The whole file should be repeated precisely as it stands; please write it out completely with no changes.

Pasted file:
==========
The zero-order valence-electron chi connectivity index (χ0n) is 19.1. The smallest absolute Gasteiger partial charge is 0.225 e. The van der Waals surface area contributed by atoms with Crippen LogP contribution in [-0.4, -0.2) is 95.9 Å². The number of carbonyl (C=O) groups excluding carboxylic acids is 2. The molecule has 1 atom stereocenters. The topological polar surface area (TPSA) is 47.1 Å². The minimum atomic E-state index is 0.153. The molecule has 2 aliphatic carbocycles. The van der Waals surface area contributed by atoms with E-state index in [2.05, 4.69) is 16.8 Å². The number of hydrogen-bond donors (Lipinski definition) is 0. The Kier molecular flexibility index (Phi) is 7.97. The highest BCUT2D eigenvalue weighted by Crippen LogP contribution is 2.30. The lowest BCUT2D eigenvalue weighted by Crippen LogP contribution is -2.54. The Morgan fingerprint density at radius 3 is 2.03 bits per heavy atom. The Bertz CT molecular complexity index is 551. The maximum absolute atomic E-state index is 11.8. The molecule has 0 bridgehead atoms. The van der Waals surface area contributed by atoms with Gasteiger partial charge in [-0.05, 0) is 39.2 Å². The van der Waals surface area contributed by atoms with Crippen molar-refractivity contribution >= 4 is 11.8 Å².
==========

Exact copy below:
The zero-order valence-electron chi connectivity index (χ0n) is 19.1. The smallest absolute Gasteiger partial charge is 0.225 e. The van der Waals surface area contributed by atoms with Crippen LogP contribution in [-0.4, -0.2) is 95.9 Å². The number of carbonyl (C=O) groups excluding carboxylic acids is 2. The molecule has 1 atom stereocenters. The topological polar surface area (TPSA) is 47.1 Å². The minimum atomic E-state index is 0.153. The molecule has 2 aliphatic carbocycles. The van der Waals surface area contributed by atoms with E-state index in [2.05, 4.69) is 16.8 Å². The number of hydrogen-bond donors (Lipinski definition) is 0. The Kier molecular flexibility index (Phi) is 7.97. The highest BCUT2D eigenvalue weighted by Crippen LogP contribution is 2.30. The lowest BCUT2D eigenvalue weighted by Crippen LogP contribution is -2.54. The Morgan fingerprint density at radius 3 is 2.03 bits per heavy atom. The Bertz CT molecular complexity index is 551. The maximum absolute atomic E-state index is 11.8. The molecule has 0 bridgehead atoms. The van der Waals surface area contributed by atoms with Gasteiger partial charge in [-0.05, 0) is 39.2 Å². The van der Waals surface area contributed by atoms with Crippen molar-refractivity contribution >= 4 is 11.8 Å².